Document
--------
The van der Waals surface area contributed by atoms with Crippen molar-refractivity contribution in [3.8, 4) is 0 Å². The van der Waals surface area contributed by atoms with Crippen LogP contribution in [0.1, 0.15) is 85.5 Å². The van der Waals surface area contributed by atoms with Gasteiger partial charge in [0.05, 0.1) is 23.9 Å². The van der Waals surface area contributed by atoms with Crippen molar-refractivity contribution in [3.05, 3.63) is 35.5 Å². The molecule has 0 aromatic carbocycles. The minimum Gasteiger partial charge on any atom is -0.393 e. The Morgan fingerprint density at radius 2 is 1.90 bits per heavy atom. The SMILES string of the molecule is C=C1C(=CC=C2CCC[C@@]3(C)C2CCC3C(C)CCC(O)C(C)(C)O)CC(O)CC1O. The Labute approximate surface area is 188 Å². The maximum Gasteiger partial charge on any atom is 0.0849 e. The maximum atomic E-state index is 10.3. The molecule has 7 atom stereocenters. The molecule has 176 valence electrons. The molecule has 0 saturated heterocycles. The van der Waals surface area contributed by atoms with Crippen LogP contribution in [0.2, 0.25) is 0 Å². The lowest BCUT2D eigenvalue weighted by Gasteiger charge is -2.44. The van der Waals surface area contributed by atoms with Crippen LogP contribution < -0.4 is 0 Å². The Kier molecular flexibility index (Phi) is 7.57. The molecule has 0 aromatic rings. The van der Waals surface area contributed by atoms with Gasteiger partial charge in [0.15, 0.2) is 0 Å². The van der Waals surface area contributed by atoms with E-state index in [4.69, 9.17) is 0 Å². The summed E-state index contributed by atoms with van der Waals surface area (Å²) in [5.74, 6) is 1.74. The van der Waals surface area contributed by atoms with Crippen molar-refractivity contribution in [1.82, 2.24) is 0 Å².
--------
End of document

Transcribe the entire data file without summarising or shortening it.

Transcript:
The van der Waals surface area contributed by atoms with Crippen molar-refractivity contribution in [3.8, 4) is 0 Å². The van der Waals surface area contributed by atoms with Crippen LogP contribution in [0.1, 0.15) is 85.5 Å². The van der Waals surface area contributed by atoms with Gasteiger partial charge in [0.05, 0.1) is 23.9 Å². The van der Waals surface area contributed by atoms with Crippen molar-refractivity contribution in [3.05, 3.63) is 35.5 Å². The molecule has 0 aromatic carbocycles. The minimum Gasteiger partial charge on any atom is -0.393 e. The Morgan fingerprint density at radius 2 is 1.90 bits per heavy atom. The SMILES string of the molecule is C=C1C(=CC=C2CCC[C@@]3(C)C2CCC3C(C)CCC(O)C(C)(C)O)CC(O)CC1O. The Labute approximate surface area is 188 Å². The maximum Gasteiger partial charge on any atom is 0.0849 e. The maximum atomic E-state index is 10.3. The molecule has 7 atom stereocenters. The molecule has 176 valence electrons. The molecule has 0 saturated heterocycles. The van der Waals surface area contributed by atoms with Crippen LogP contribution in [0.2, 0.25) is 0 Å². The lowest BCUT2D eigenvalue weighted by Gasteiger charge is -2.44. The van der Waals surface area contributed by atoms with Crippen LogP contribution < -0.4 is 0 Å². The Kier molecular flexibility index (Phi) is 7.57. The molecule has 0 aromatic rings. The van der Waals surface area contributed by atoms with Gasteiger partial charge in [0.15, 0.2) is 0 Å². The van der Waals surface area contributed by atoms with E-state index in [4.69, 9.17) is 0 Å². The summed E-state index contributed by atoms with van der Waals surface area (Å²) in [5.74, 6) is 1.74. The van der Waals surface area contributed by atoms with Crippen molar-refractivity contribution in [1.82, 2.24) is 0 Å².